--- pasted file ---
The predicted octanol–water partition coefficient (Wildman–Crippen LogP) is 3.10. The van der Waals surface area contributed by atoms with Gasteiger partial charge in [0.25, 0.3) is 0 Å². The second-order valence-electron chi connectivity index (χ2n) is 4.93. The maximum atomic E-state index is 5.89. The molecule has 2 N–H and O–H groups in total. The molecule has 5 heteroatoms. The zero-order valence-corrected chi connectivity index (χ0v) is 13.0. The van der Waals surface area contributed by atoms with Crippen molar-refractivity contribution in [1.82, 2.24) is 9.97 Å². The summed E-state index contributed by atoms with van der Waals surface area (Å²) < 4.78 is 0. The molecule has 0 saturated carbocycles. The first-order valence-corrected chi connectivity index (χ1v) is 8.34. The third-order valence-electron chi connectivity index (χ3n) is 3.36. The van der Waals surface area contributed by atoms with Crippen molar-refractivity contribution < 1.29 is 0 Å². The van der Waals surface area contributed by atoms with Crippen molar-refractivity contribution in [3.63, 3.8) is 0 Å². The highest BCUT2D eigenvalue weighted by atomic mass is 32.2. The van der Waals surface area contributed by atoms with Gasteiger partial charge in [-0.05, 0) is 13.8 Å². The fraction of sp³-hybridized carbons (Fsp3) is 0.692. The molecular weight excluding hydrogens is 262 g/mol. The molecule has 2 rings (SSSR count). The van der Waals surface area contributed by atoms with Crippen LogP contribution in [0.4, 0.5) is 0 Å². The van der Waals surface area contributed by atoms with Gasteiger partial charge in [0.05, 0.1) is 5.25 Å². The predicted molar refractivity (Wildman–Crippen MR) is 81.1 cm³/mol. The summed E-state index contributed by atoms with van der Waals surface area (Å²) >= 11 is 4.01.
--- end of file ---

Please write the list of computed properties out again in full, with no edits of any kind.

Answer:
The predicted octanol–water partition coefficient (Wildman–Crippen LogP) is 3.10. The van der Waals surface area contributed by atoms with Gasteiger partial charge in [0.25, 0.3) is 0 Å². The second-order valence-electron chi connectivity index (χ2n) is 4.93. The maximum atomic E-state index is 5.89. The molecule has 2 N–H and O–H groups in total. The molecule has 5 heteroatoms. The zero-order valence-corrected chi connectivity index (χ0v) is 13.0. The van der Waals surface area contributed by atoms with Crippen molar-refractivity contribution in [1.82, 2.24) is 9.97 Å². The summed E-state index contributed by atoms with van der Waals surface area (Å²) < 4.78 is 0. The molecule has 0 saturated carbocycles. The first-order valence-corrected chi connectivity index (χ1v) is 8.34. The third-order valence-electron chi connectivity index (χ3n) is 3.36. The van der Waals surface area contributed by atoms with Crippen molar-refractivity contribution < 1.29 is 0 Å². The van der Waals surface area contributed by atoms with Crippen molar-refractivity contribution in [3.63, 3.8) is 0 Å². The highest BCUT2D eigenvalue weighted by atomic mass is 32.2. The van der Waals surface area contributed by atoms with Gasteiger partial charge in [-0.05, 0) is 13.8 Å². The fraction of sp³-hybridized carbons (Fsp3) is 0.692. The molecular weight excluding hydrogens is 262 g/mol. The molecule has 2 rings (SSSR count). The van der Waals surface area contributed by atoms with Crippen LogP contribution in [0.4, 0.5) is 0 Å². The van der Waals surface area contributed by atoms with Gasteiger partial charge in [0.05, 0.1) is 5.25 Å². The predicted molar refractivity (Wildman–Crippen MR) is 81.1 cm³/mol. The summed E-state index contributed by atoms with van der Waals surface area (Å²) >= 11 is 4.01.